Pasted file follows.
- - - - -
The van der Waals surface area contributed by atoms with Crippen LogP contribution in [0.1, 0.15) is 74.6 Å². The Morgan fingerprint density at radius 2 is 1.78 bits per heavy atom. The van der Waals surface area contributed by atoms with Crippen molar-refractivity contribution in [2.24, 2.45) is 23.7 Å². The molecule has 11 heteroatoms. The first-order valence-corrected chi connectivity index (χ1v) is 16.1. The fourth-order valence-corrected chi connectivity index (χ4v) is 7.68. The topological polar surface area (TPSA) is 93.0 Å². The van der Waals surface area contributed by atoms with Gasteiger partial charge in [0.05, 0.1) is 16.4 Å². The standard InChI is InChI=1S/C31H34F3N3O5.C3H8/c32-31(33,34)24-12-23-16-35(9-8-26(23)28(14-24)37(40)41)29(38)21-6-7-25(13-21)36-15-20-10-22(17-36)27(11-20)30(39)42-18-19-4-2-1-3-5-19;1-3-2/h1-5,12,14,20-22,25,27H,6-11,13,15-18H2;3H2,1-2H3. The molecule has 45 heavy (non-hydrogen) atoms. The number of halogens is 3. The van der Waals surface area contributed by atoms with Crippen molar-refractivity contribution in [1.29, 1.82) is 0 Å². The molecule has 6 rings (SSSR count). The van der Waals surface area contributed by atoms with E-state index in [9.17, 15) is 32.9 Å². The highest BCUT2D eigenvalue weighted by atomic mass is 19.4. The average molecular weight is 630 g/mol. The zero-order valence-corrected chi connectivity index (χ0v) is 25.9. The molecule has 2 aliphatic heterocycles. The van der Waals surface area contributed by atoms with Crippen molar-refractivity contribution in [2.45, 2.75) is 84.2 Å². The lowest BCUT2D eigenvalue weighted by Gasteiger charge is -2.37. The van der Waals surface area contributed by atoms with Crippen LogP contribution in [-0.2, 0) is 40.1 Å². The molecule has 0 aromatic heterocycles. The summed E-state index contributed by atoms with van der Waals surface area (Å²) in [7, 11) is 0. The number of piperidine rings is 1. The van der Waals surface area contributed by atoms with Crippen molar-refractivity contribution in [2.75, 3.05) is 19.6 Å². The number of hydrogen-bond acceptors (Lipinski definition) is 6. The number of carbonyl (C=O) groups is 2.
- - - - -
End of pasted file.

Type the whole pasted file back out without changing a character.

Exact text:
The van der Waals surface area contributed by atoms with Crippen LogP contribution in [0.1, 0.15) is 74.6 Å². The Morgan fingerprint density at radius 2 is 1.78 bits per heavy atom. The van der Waals surface area contributed by atoms with Crippen molar-refractivity contribution in [2.24, 2.45) is 23.7 Å². The molecule has 11 heteroatoms. The first-order valence-corrected chi connectivity index (χ1v) is 16.1. The fourth-order valence-corrected chi connectivity index (χ4v) is 7.68. The topological polar surface area (TPSA) is 93.0 Å². The van der Waals surface area contributed by atoms with Gasteiger partial charge in [0.05, 0.1) is 16.4 Å². The standard InChI is InChI=1S/C31H34F3N3O5.C3H8/c32-31(33,34)24-12-23-16-35(9-8-26(23)28(14-24)37(40)41)29(38)21-6-7-25(13-21)36-15-20-10-22(17-36)27(11-20)30(39)42-18-19-4-2-1-3-5-19;1-3-2/h1-5,12,14,20-22,25,27H,6-11,13,15-18H2;3H2,1-2H3. The molecule has 45 heavy (non-hydrogen) atoms. The number of halogens is 3. The van der Waals surface area contributed by atoms with Crippen molar-refractivity contribution in [1.29, 1.82) is 0 Å². The molecule has 6 rings (SSSR count). The van der Waals surface area contributed by atoms with E-state index in [9.17, 15) is 32.9 Å². The highest BCUT2D eigenvalue weighted by atomic mass is 19.4. The average molecular weight is 630 g/mol. The zero-order valence-corrected chi connectivity index (χ0v) is 25.9. The molecule has 2 aliphatic heterocycles. The van der Waals surface area contributed by atoms with Crippen molar-refractivity contribution in [2.45, 2.75) is 84.2 Å². The lowest BCUT2D eigenvalue weighted by Gasteiger charge is -2.37. The van der Waals surface area contributed by atoms with Crippen LogP contribution in [-0.2, 0) is 40.1 Å². The molecule has 0 aromatic heterocycles. The summed E-state index contributed by atoms with van der Waals surface area (Å²) in [7, 11) is 0. The number of piperidine rings is 1. The van der Waals surface area contributed by atoms with Crippen molar-refractivity contribution in [2.75, 3.05) is 19.6 Å². The number of hydrogen-bond acceptors (Lipinski definition) is 6. The number of carbonyl (C=O) groups is 2.